My Rating: 5/5
I have never read anything with such depth and scope that Gardens of the Moon and Deadhouse Gates have already shown, never mind the fact that I have another eight books to go!
I saw quite a few reviews (before reading this book) that talked about how Deadhouse Gates feels like a step backward after finishing Gardens of the Moon.
The main reason often thrown up is the new characters and new setting. It supposedly doesn’t feel like the next book in the series, rather the first in a new one, so it’s a little off putting.
I would like to politely disagree – and combined with my explanation is the reason I loved every moment of this incredible book.
Firstly, the new setting. Seven Cities is a country brimming with vastly individual, yet connected, cultures. All the major plotlines that we follow include a huge amount of travel, which means we see and experience so much of the world Erikson has created.
Every time we came to a new place or met a new group or individual, I was excitedly flicking through the pages wanting to learn as much as I could about them.
As for the setting of Deadhouse Gates being different to Gardens of the Moon, I don’t see the issue. The Malazan Empire is vast, and if Steven Erikson is to tell this epic story then we need to see, experience, and know about the important places and events that are taking place.
I’d much rather be immersed in the world than being told about the events of Deadhouse Gates through some dialogue that goes no further than a page or two.
Next is the characters. We follow a group of characters who we know from Gardens of the Moon, and I think this does a great job (in the first 200 pages of the book) of keeping the reader invested in the book as a whole. The slither of recognition makes it so it doesn’t feel totally unrelated to the first book.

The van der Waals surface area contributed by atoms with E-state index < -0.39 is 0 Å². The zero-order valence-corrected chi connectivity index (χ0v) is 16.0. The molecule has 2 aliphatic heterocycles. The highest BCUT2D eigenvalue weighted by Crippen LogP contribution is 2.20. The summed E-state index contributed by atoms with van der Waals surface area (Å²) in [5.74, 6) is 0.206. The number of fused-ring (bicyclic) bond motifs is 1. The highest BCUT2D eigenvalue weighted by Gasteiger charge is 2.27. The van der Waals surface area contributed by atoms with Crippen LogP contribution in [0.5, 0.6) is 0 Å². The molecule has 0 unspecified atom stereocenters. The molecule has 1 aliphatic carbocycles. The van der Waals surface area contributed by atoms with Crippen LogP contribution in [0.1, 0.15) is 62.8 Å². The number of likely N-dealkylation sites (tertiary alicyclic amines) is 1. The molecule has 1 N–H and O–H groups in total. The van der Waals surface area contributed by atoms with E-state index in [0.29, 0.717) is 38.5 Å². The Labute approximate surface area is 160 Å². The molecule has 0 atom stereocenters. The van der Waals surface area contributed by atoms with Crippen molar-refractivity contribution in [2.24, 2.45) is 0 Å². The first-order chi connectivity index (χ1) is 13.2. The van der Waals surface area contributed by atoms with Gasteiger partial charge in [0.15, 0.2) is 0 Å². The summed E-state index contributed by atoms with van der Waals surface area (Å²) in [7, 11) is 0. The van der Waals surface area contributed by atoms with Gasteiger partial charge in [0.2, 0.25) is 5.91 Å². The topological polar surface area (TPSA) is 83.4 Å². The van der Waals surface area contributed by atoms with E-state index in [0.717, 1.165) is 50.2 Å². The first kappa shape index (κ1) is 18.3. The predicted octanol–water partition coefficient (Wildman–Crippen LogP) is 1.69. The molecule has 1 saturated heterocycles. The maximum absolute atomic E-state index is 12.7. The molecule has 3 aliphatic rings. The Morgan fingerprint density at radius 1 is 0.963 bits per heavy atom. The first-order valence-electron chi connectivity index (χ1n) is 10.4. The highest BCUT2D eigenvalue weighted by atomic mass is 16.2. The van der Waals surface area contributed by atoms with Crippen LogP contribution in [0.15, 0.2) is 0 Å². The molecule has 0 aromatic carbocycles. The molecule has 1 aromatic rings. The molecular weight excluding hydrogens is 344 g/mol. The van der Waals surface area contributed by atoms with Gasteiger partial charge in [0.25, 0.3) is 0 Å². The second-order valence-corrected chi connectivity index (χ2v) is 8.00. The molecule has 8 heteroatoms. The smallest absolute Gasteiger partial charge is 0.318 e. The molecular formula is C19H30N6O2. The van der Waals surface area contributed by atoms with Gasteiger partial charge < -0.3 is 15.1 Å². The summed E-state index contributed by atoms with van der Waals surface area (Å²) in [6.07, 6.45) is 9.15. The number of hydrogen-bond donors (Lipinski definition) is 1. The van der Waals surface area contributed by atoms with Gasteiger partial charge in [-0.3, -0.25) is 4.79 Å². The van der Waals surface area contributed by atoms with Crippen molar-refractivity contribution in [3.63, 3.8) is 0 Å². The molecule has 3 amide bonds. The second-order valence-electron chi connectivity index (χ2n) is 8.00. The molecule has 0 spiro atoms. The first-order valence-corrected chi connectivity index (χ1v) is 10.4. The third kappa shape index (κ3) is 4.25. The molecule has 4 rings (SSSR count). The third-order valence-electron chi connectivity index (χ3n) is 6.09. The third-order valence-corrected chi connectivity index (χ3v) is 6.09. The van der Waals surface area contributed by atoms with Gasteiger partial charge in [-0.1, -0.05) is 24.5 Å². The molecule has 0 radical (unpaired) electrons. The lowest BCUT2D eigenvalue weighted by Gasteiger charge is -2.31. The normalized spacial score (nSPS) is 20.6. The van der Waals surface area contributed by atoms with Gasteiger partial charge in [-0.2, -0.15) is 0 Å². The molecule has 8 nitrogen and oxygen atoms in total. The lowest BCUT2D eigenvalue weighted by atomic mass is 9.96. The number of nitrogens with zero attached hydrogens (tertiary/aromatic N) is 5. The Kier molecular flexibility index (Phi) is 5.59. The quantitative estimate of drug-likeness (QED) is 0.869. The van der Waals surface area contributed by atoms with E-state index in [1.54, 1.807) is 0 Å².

Any more than this, however, and we wouldn’t have seen the incredible stories from all these new characters – which were by far my favourite parts of the book.
The characters introduced in this book are all just as grey as in the first. Erikson crafts these individuals in such a way that in one moment we might hate them or not really care about them, and then very quickly we love them or desperately care about what happens to them.
All their stories intertwine – some more subtly than others – and the payoff at the end is incredible.
The final thing I want to mention in this brief review is how much darker this book is than the first in the series. No graphic scenes are drawn out or over the top, rather they are depicted as just a fact of the violence that occurs.
Erikson makes it clear with this darker tone that he does not view writing about war and bloodshed lightly – these events are horrific, not heroic fables, and are treated as such.
If you are reading this review before even starting the series, I would like to say that picking up this series – even from the point of view of someone who has only read the first two books – has changed the way I perceive the fantasy genre completely.
I will never read in the same way again – and as a writer, I couldn’t be more inspired by Erikson’s control and use of language.
If you are reading this review after having read Gardens of the Moon… well, what can I say but get the hell on with reading Deadhouse Gates!
If anyone is interested in reading a spoiler-filled discussion about the events and characters in this book (and GotM) let me know and I’ll put a series of posts together!